Isn’t it funny how we mothers have probably never been more in love with our children than before they were born, and during their early infancies?
Think about it:
Before they’re born, they’re mysterious and magical, full of possibility. As mine grew inside me and my belly swelled accordingly, I was filled with awe. And the kicks and rolls and squirms, they rendered me spellbound. Who was this child? What would he or she be like? What would they look like? They were a part of me, floating along in sync with me, real but surreal.
And then they are born. Tiny and soft and unspoiled, with their blinking, doe eyes, taking everything in, considering it all. And even though they cry and are utterly needy and demanding, it’s pure and uncomplicated. Scarlett is difficult, but all she wants is loving arms to hold her, a cozy place to sleep, and some warm milk in her belly.
It will be awhile before things begin to get complicated, before we start clashing, before the battles start – battles over what they can wear to school, what I made for dinner, whether I served their cereal to them in the wrong bowl in the morning, and how mean I am for making them clean up their room. It will be awhile yet before they start favoring Daddy because he’s more fun. It will be awhile before they let me down, and I let them down.
But that will come in time; it always does. And then I wonder how it is that my kids – despite my best efforts – behave the way they do sometimes; I wonder where I went wrong. I feel like a failure. And I wonder sometimes if these battles that feel constant and endless are causing permanent damage to my relationship with them – will we be close when they’re all grown up? Or will they despise me? Or will they just tolerate me?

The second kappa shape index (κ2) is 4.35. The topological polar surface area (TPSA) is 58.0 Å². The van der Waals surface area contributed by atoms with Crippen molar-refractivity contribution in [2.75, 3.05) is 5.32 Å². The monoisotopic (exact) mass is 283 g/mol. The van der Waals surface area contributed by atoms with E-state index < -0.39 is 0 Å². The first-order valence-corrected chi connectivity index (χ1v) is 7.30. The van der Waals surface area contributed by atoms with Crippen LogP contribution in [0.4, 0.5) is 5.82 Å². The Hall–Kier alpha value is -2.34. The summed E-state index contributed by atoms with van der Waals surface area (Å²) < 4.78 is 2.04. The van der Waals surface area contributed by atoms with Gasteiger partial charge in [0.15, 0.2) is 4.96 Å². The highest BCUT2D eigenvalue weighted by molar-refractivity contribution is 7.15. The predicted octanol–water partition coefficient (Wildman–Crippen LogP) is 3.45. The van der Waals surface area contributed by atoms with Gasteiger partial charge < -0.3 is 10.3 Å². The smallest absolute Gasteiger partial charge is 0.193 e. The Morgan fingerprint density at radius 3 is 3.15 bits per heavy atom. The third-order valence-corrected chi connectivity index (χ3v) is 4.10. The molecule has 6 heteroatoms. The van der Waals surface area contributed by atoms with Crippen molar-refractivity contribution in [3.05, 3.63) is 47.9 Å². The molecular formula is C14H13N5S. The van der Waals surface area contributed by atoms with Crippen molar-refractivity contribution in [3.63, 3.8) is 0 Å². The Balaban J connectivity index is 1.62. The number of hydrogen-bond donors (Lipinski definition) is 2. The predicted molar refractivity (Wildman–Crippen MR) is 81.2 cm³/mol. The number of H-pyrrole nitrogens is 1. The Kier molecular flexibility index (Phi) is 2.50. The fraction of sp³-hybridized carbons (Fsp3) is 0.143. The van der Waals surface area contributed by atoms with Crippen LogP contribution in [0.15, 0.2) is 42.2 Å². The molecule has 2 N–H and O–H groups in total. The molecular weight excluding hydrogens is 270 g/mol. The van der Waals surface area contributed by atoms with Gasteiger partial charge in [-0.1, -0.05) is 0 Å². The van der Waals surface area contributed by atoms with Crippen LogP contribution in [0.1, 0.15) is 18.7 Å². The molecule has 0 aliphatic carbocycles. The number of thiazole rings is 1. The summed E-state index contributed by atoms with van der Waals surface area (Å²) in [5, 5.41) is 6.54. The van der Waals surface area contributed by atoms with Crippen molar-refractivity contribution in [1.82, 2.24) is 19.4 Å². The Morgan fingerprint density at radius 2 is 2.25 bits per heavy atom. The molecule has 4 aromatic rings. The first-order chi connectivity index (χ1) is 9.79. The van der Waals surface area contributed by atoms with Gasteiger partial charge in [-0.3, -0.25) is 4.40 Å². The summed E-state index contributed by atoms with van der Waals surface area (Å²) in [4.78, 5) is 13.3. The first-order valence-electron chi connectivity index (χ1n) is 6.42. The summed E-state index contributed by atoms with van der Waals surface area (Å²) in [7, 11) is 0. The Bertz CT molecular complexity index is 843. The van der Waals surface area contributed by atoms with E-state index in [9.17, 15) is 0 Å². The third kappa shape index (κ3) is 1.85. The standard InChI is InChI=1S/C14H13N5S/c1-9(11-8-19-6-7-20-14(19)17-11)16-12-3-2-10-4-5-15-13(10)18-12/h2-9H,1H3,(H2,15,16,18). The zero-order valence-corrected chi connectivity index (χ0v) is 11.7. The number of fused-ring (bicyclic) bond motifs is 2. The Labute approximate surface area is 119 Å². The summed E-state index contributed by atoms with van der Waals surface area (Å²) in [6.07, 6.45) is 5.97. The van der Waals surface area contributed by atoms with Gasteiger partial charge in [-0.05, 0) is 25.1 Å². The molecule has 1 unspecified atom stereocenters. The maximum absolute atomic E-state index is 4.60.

And would I have had kids if I had known – no, if I had believed – it was going to be so damn hard? An impossible question to answer. That’s the thing: none of us believes it’s going to be so hard. We all picture the soft, sweet baby, and maybe even the mischievous toddler, but not the kids who pretend they don’t hear you, or the screaming little girl, or the defiant boy, or the smart-mouthed teenager. Oh no – that’s not going to be our kids. That only happens to parents who don’t know how to parent.
So maybe I don’t know how to parent.
For now, I’ll savor the uncomplicated dance Scarlett and I share. While it lasts.